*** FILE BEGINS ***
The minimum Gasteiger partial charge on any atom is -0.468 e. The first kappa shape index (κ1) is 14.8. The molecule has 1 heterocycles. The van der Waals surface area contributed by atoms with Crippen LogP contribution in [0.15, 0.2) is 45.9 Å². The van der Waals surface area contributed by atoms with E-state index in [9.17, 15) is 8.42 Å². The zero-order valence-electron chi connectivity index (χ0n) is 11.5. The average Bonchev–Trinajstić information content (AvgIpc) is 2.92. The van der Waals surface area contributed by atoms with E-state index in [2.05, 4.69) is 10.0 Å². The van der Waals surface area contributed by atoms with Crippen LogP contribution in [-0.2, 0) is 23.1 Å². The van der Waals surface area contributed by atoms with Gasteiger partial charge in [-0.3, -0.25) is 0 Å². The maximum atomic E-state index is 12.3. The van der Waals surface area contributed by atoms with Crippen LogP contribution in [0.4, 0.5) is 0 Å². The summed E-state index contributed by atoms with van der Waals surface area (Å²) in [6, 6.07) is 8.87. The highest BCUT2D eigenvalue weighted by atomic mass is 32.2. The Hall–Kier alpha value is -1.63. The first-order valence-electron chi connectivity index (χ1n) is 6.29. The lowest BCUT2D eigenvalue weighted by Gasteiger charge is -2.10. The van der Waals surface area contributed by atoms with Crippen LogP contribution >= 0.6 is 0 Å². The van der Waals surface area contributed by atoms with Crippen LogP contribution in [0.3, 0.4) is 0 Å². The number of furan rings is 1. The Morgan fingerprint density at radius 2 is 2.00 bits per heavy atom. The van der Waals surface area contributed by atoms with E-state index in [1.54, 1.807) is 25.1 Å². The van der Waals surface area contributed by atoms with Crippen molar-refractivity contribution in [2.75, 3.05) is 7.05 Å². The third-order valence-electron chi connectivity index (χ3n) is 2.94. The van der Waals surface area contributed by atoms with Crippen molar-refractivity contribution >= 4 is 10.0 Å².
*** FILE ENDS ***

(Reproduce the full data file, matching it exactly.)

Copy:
The minimum Gasteiger partial charge on any atom is -0.468 e. The first kappa shape index (κ1) is 14.8. The molecule has 1 heterocycles. The van der Waals surface area contributed by atoms with Crippen LogP contribution in [0.15, 0.2) is 45.9 Å². The van der Waals surface area contributed by atoms with E-state index in [9.17, 15) is 8.42 Å². The zero-order valence-electron chi connectivity index (χ0n) is 11.5. The average Bonchev–Trinajstić information content (AvgIpc) is 2.92. The van der Waals surface area contributed by atoms with E-state index in [2.05, 4.69) is 10.0 Å². The van der Waals surface area contributed by atoms with Crippen LogP contribution in [-0.2, 0) is 23.1 Å². The van der Waals surface area contributed by atoms with Gasteiger partial charge in [-0.3, -0.25) is 0 Å². The maximum atomic E-state index is 12.3. The van der Waals surface area contributed by atoms with Crippen LogP contribution in [0.4, 0.5) is 0 Å². The summed E-state index contributed by atoms with van der Waals surface area (Å²) in [6, 6.07) is 8.87. The highest BCUT2D eigenvalue weighted by atomic mass is 32.2. The Hall–Kier alpha value is -1.63. The first-order valence-electron chi connectivity index (χ1n) is 6.29. The lowest BCUT2D eigenvalue weighted by Gasteiger charge is -2.10. The van der Waals surface area contributed by atoms with Crippen LogP contribution >= 0.6 is 0 Å². The van der Waals surface area contributed by atoms with Crippen LogP contribution in [0.3, 0.4) is 0 Å². The number of furan rings is 1. The Morgan fingerprint density at radius 2 is 2.00 bits per heavy atom. The van der Waals surface area contributed by atoms with E-state index in [1.54, 1.807) is 25.1 Å². The van der Waals surface area contributed by atoms with Crippen molar-refractivity contribution in [2.75, 3.05) is 7.05 Å². The third-order valence-electron chi connectivity index (χ3n) is 2.94. The van der Waals surface area contributed by atoms with Crippen molar-refractivity contribution >= 4 is 10.0 Å².